TuftScope: Continuing a Legacy

By David Gennert, Eriene-Heidi Sidhom


Dear Reader,

In the past four years TuftScope has grown immensely both in terms of its dedication to promoting discourse about bioethics and health policy issues and its ability to reach an audience of active citizens. This truly has been a transition period for the journal. The implementation of the TuftScope website, the journal’s health news weblog, our presence on Twitter and Facebook, and an overhaul of the style of the printed issue all mark changes that signify the journal’s commitment to improving the quality of our service.

We have taken steps to continue the legacy left by our innovative predecessors by focusing on the sustainability of both the printed and online journal without compromising the content of either. Some of these behind-the-scenes changes include the recruitment of a new generation of underclassman staff members, a rewiring of the online submissions process and journal presence with the help of Online Editor Griselle Ong, and the reinvigorated participation of our invaluable faculty advisors.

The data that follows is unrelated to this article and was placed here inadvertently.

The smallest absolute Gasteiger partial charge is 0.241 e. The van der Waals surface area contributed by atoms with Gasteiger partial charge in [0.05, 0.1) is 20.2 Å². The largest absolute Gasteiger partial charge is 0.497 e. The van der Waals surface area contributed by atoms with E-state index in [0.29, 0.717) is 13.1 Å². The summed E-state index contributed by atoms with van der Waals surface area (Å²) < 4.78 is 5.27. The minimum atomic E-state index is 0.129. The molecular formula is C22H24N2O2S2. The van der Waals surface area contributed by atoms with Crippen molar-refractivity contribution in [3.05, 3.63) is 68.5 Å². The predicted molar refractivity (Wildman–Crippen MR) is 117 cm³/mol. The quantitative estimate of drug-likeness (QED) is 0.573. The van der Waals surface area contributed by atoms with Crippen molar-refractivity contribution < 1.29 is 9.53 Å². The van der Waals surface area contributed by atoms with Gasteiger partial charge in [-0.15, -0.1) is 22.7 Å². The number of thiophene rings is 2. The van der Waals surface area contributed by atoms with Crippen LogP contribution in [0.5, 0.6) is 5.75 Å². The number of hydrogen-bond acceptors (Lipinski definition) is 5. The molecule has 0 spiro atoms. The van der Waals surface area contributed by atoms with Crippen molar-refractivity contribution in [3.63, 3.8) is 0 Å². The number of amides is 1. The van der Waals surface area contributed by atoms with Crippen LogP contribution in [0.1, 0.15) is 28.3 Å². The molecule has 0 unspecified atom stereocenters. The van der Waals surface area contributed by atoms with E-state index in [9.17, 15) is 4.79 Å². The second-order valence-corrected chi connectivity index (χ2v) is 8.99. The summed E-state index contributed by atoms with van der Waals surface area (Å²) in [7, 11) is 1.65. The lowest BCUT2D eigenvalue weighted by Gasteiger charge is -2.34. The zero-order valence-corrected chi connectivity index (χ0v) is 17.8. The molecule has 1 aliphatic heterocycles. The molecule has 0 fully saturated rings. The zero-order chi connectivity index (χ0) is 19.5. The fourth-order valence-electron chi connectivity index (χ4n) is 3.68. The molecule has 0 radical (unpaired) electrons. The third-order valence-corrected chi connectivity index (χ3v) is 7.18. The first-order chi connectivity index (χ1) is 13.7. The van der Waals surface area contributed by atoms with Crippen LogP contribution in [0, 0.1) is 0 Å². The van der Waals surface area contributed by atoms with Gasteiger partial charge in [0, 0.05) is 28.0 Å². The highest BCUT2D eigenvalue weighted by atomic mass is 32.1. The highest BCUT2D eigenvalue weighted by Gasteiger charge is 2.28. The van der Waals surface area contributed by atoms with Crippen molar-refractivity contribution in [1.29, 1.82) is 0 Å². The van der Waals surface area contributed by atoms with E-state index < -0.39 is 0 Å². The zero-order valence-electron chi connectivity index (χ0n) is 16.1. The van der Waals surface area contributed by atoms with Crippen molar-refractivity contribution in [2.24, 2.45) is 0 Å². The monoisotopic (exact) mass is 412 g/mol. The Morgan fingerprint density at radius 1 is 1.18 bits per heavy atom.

As a fitting feature to cap this period of transitions, Managing Editor Brian Wolf spoke with recently inaugurated President of Tufts University Anthony Monaco, who comes to the university as a leader in the field of behavioral neurobiology. Discussing his own transition from the world of academic research at Oxford University to the administration of Tufts University highlights the unique perspectives of our new president.

On a global health scale, “TuftScope Abroad” makes a return with Marie J Murphy delving into the attempts of the government of India to curb the escalating trend of selective abortion due to pre-natal sex discrimination. In a world where there is a strong preference for a child’s sex, the government is facing its own challenges in sparking a transition away from growing gender inequality.

Also in this edition we examine developments in the ongoing discussion about the obesity epidemic in the United States with Ariel Lefland’s look at the Million Hearts Initiative, a program bringing together governmental, nonprofit, private sector, and healthcare organizations for the goal of decreasing heart disease in Americans, as well as Shayna Schor’s analysis of taxation on fatty foods as a way to address the obesity epidemic in the US.

It has been a pleasure to pick up what the past generations of editors have laid down as this revitalized journal and to keep striving to make it even more focused and accessible. We thank the entire staff of writers, reviewers, editors, and layout editors, without whom there would certainly not be a journal of this caliber. We also thank our faculty advisers for their continued guidance and advice.

We hope you enjoy the issue!


David Gennert & Eriene Sidhom

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